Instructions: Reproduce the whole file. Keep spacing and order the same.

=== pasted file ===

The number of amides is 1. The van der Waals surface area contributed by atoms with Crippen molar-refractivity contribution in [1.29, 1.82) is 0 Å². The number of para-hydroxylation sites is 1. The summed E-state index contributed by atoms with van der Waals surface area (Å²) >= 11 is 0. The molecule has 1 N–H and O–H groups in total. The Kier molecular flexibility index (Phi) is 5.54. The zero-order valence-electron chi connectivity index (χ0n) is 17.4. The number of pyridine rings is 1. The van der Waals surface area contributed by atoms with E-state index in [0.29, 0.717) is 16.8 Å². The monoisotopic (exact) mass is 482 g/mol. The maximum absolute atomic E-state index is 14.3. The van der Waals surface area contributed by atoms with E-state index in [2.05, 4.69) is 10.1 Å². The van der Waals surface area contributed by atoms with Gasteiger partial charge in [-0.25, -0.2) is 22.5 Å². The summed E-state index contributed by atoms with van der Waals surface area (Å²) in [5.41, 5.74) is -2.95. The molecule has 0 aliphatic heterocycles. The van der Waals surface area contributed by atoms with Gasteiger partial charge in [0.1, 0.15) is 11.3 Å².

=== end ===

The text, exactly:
The number of amides is 1. The van der Waals surface area contributed by atoms with Crippen molar-refractivity contribution in [1.29, 1.82) is 0 Å². The number of para-hydroxylation sites is 1. The summed E-state index contributed by atoms with van der Waals surface area (Å²) >= 11 is 0. The molecule has 1 N–H and O–H groups in total. The Kier molecular flexibility index (Phi) is 5.54. The zero-order valence-electron chi connectivity index (χ0n) is 17.4. The number of pyridine rings is 1. The van der Waals surface area contributed by atoms with E-state index in [0.29, 0.717) is 16.8 Å². The monoisotopic (exact) mass is 482 g/mol. The maximum absolute atomic E-state index is 14.3. The van der Waals surface area contributed by atoms with E-state index in [2.05, 4.69) is 10.1 Å². The van der Waals surface area contributed by atoms with Gasteiger partial charge in [-0.25, -0.2) is 22.5 Å². The summed E-state index contributed by atoms with van der Waals surface area (Å²) in [5.41, 5.74) is -2.95. The molecule has 0 aliphatic heterocycles. The van der Waals surface area contributed by atoms with Gasteiger partial charge in [0.1, 0.15) is 11.3 Å².